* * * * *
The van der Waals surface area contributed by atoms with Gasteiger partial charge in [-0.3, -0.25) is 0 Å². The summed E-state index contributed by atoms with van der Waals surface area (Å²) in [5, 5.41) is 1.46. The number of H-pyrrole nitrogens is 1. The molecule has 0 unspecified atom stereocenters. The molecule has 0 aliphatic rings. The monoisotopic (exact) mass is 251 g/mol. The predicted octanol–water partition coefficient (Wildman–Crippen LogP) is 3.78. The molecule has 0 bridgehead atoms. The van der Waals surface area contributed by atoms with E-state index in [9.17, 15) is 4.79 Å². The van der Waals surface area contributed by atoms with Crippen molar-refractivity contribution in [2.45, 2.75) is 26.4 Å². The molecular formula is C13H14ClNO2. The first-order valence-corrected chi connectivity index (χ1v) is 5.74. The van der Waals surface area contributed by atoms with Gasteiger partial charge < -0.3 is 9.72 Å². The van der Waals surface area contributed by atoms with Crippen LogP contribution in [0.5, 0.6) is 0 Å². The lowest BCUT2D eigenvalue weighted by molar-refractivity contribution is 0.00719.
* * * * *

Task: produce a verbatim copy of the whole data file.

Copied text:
The van der Waals surface area contributed by atoms with Gasteiger partial charge in [-0.3, -0.25) is 0 Å². The summed E-state index contributed by atoms with van der Waals surface area (Å²) in [5, 5.41) is 1.46. The number of H-pyrrole nitrogens is 1. The molecule has 0 unspecified atom stereocenters. The molecule has 0 aliphatic rings. The monoisotopic (exact) mass is 251 g/mol. The predicted octanol–water partition coefficient (Wildman–Crippen LogP) is 3.78. The molecule has 0 bridgehead atoms. The van der Waals surface area contributed by atoms with E-state index in [9.17, 15) is 4.79 Å². The van der Waals surface area contributed by atoms with Crippen molar-refractivity contribution in [2.45, 2.75) is 26.4 Å². The molecular formula is C13H14ClNO2. The first-order valence-corrected chi connectivity index (χ1v) is 5.74. The van der Waals surface area contributed by atoms with Gasteiger partial charge < -0.3 is 9.72 Å². The van der Waals surface area contributed by atoms with Crippen LogP contribution in [0.5, 0.6) is 0 Å². The lowest BCUT2D eigenvalue weighted by molar-refractivity contribution is 0.00719.